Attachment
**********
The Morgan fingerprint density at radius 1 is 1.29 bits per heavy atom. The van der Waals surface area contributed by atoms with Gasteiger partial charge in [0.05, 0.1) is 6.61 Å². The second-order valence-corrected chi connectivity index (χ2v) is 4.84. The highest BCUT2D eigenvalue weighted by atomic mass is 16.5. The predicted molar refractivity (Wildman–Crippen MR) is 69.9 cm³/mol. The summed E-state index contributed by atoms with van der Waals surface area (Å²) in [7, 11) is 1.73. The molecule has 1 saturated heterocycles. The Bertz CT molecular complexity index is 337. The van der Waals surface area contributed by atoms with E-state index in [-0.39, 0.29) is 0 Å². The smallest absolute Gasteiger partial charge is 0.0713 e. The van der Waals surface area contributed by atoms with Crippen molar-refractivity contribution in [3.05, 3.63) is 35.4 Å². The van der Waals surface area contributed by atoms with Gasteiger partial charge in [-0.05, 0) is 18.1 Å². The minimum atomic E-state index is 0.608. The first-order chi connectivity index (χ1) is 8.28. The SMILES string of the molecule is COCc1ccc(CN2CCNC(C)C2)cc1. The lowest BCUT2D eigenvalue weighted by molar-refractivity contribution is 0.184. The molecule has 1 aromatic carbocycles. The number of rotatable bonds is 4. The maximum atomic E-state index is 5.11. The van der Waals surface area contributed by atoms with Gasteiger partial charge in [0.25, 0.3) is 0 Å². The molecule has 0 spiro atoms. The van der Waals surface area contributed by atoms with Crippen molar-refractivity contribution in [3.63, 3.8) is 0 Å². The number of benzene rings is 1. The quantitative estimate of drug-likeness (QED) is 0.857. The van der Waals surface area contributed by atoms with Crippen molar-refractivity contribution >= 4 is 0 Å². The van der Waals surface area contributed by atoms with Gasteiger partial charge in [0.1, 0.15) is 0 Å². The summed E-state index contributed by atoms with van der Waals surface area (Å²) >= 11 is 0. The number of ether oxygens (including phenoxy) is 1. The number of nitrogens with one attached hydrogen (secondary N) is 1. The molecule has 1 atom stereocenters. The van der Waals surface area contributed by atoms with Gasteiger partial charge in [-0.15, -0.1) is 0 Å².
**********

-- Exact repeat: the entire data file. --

The Morgan fingerprint density at radius 1 is 1.29 bits per heavy atom. The van der Waals surface area contributed by atoms with Gasteiger partial charge in [0.05, 0.1) is 6.61 Å². The second-order valence-corrected chi connectivity index (χ2v) is 4.84. The highest BCUT2D eigenvalue weighted by atomic mass is 16.5. The predicted molar refractivity (Wildman–Crippen MR) is 69.9 cm³/mol. The summed E-state index contributed by atoms with van der Waals surface area (Å²) in [7, 11) is 1.73. The molecule has 1 saturated heterocycles. The Bertz CT molecular complexity index is 337. The van der Waals surface area contributed by atoms with E-state index in [-0.39, 0.29) is 0 Å². The smallest absolute Gasteiger partial charge is 0.0713 e. The van der Waals surface area contributed by atoms with Crippen molar-refractivity contribution in [3.05, 3.63) is 35.4 Å². The van der Waals surface area contributed by atoms with Gasteiger partial charge in [-0.05, 0) is 18.1 Å². The minimum atomic E-state index is 0.608. The first-order chi connectivity index (χ1) is 8.28. The SMILES string of the molecule is COCc1ccc(CN2CCNC(C)C2)cc1. The lowest BCUT2D eigenvalue weighted by molar-refractivity contribution is 0.184. The molecule has 1 aromatic carbocycles. The number of rotatable bonds is 4. The maximum atomic E-state index is 5.11. The van der Waals surface area contributed by atoms with Gasteiger partial charge in [0.25, 0.3) is 0 Å². The molecule has 0 spiro atoms. The van der Waals surface area contributed by atoms with Crippen molar-refractivity contribution in [3.63, 3.8) is 0 Å². The number of benzene rings is 1. The quantitative estimate of drug-likeness (QED) is 0.857. The van der Waals surface area contributed by atoms with Crippen molar-refractivity contribution >= 4 is 0 Å². The van der Waals surface area contributed by atoms with Gasteiger partial charge in [0.1, 0.15) is 0 Å². The summed E-state index contributed by atoms with van der Waals surface area (Å²) >= 11 is 0. The number of ether oxygens (including phenoxy) is 1. The number of nitrogens with one attached hydrogen (secondary N) is 1. The molecule has 1 atom stereocenters. The van der Waals surface area contributed by atoms with Gasteiger partial charge in [-0.15, -0.1) is 0 Å².